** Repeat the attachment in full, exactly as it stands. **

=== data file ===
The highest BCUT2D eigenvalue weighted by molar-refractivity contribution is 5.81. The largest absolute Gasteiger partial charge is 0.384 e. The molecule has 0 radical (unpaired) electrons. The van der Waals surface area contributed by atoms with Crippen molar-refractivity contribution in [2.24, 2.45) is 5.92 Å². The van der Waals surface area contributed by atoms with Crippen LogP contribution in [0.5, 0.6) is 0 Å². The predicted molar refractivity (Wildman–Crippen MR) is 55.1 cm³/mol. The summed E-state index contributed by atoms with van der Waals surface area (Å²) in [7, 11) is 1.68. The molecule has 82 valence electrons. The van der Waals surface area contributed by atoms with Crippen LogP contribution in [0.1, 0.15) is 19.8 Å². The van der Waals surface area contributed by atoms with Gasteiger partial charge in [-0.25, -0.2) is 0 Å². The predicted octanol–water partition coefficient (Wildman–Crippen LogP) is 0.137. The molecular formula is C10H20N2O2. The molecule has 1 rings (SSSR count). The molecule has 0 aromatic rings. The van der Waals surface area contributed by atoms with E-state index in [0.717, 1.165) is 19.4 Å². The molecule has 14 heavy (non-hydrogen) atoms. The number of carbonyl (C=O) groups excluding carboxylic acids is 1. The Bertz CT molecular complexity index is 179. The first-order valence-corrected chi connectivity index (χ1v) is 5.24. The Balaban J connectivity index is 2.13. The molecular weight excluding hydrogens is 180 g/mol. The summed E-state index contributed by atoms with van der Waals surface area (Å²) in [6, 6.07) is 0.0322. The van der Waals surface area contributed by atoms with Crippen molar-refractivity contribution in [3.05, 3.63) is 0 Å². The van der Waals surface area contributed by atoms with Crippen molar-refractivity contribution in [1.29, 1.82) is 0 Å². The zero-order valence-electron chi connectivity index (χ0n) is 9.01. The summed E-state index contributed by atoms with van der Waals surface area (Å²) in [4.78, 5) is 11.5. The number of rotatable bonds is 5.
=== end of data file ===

The highest BCUT2D eigenvalue weighted by molar-refractivity contribution is 5.81. The largest absolute Gasteiger partial charge is 0.384 e. The molecule has 0 radical (unpaired) electrons. The van der Waals surface area contributed by atoms with Crippen molar-refractivity contribution in [2.24, 2.45) is 5.92 Å². The van der Waals surface area contributed by atoms with Crippen LogP contribution in [0.5, 0.6) is 0 Å². The predicted molar refractivity (Wildman–Crippen MR) is 55.1 cm³/mol. The summed E-state index contributed by atoms with van der Waals surface area (Å²) in [7, 11) is 1.68. The molecule has 82 valence electrons. The van der Waals surface area contributed by atoms with Crippen LogP contribution in [0.1, 0.15) is 19.8 Å². The van der Waals surface area contributed by atoms with Gasteiger partial charge in [-0.25, -0.2) is 0 Å². The predicted octanol–water partition coefficient (Wildman–Crippen LogP) is 0.137. The molecular formula is C10H20N2O2. The molecule has 1 rings (SSSR count). The molecule has 0 aromatic rings. The van der Waals surface area contributed by atoms with E-state index in [0.717, 1.165) is 19.4 Å². The molecule has 14 heavy (non-hydrogen) atoms. The number of carbonyl (C=O) groups excluding carboxylic acids is 1. The Bertz CT molecular complexity index is 179. The first-order valence-corrected chi connectivity index (χ1v) is 5.24. The Balaban J connectivity index is 2.13. The molecular weight excluding hydrogens is 180 g/mol. The summed E-state index contributed by atoms with van der Waals surface area (Å²) in [6, 6.07) is 0.0322. The van der Waals surface area contributed by atoms with Crippen molar-refractivity contribution in [3.05, 3.63) is 0 Å². The van der Waals surface area contributed by atoms with Crippen molar-refractivity contribution in [1.29, 1.82) is 0 Å². The zero-order valence-electron chi connectivity index (χ0n) is 9.01. The summed E-state index contributed by atoms with van der Waals surface area (Å²) in [4.78, 5) is 11.5. The number of rotatable bonds is 5.